“We have things to develop over time. We need to be very good defensively as a unit, be compact and balanced. We need to be direct when we have the opportunities.

“We need to keep on producing chances and hopefully we will be even more effective than we were in the first leg and more like we were at the weekend in the game against Eibar.

“We scored 50 or 60 per cent of our chances, which is very good. I think we are going in the right direction all the time and I’m just looking forward to every game now.

“We are getting better in every game.”

A third qualifying round tie against either Azerbaijani champions Qarabag or Macedonian side Rudar Pljevlja, who are locked at 0-0 from their first leg, awaits if Celtic progress and Deila is backing his team to do so convincingly.

“I want us to win the game over here and I expect us to score,” he said.

“Stjarnan will have to go forward a little bit more but I think they will try to be compact as well again.

“They can’t go to the centre of the pitch because they know they will be punished. They will be patient but if they get the game the way they want, they will be more and more offensive.

“Their manager is still confident, of course, because every manager has to believe in his team. If he said they had no chance, then why are they playing the game?

“Of course there is always a chance for them but we have a very good result from the first leg. I feel 2-0 should be enough but you never know, so we have to take this game very seriously. Hopefully we will not only win the game, but use it to develop and improve as a team.”

Virgil van Dijk returns from a one-match European suspension to join Boyata in central defence, meaning Charlie Mulgrew could get the nod at left-back ahead of Emilio Izaguirre.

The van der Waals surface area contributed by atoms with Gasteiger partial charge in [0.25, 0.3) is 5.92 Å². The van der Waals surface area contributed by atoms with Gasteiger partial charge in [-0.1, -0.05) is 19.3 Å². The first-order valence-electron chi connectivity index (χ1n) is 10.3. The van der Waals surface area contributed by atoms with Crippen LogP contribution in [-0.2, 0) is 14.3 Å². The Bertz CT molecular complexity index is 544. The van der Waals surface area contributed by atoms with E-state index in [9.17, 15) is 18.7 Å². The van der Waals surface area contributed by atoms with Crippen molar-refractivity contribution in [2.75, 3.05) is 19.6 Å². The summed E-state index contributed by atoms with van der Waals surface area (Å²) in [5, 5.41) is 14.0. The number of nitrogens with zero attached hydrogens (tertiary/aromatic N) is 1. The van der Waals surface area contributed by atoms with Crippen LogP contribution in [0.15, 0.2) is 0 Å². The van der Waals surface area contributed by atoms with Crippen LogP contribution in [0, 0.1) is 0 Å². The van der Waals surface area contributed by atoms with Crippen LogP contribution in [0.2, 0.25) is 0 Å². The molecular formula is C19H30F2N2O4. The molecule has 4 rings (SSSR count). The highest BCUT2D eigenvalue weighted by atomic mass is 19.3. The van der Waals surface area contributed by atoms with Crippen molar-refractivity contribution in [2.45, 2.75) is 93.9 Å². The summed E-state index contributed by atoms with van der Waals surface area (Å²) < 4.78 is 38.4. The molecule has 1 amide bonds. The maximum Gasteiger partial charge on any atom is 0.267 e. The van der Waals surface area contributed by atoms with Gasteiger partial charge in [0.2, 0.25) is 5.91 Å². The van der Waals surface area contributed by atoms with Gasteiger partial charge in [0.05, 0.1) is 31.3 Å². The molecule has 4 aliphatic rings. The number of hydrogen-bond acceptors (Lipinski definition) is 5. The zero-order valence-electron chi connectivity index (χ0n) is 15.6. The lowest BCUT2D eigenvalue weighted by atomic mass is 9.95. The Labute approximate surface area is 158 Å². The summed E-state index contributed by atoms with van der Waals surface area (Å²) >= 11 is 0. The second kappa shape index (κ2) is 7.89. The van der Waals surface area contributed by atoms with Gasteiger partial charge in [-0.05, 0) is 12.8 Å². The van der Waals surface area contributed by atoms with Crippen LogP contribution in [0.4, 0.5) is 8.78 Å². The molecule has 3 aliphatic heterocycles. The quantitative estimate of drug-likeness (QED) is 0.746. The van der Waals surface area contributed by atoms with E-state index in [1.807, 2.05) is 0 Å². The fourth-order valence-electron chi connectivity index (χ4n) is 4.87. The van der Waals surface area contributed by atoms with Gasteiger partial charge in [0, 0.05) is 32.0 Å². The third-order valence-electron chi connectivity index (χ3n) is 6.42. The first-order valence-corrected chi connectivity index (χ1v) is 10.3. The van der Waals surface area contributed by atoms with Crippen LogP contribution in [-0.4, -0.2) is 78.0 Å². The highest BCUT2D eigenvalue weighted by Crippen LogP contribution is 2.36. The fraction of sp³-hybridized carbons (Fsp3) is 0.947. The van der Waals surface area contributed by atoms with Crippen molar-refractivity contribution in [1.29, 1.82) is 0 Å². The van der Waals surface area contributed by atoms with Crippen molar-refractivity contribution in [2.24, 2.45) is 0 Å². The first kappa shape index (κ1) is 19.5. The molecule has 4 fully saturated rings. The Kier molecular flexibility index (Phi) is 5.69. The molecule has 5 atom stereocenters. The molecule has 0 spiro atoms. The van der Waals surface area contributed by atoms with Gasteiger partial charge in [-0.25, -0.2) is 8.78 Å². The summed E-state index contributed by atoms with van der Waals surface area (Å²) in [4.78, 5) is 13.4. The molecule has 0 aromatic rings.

With Kris Commons still absent with a toe injury, Deila’s main selection dilemma would appear to be whether he selects Leigh Griffiths or Nadir Ciftci in the central striking position.

Ciftci, who can only play in Europe until his six-match domestic ban expires, was preferred in the first leg against Stjarnan but Griffiths staked a strong claim with his hat-trick in the victory over Eibar.

Regardless of the starting 11 he settles on, Deila is determined there will be no repeat of the argument over taking penalties which preceded Griffiths’ failure to make it 3-0 from the spot last week after a fight for the ball with Johansen.

“I have talked about the penalties with the players,” confirmed Deila.

“It has to be two things – we have to be clear about who has the responsibility and we also have to deal with these situations in a better way than we did last week.

“But we will see if Leigh is still on penalties for this game. Our first-team coach John Kennedy has the responsibility for deciding that – he’s much better on set plays than me!”

It would be no joking matter for Deila if Celtic were to capitulate tonight and exit the tournament at a stage which provides no safety net of dropping into the Europa League.

But the serious money should be on them getting the job done with something to spare.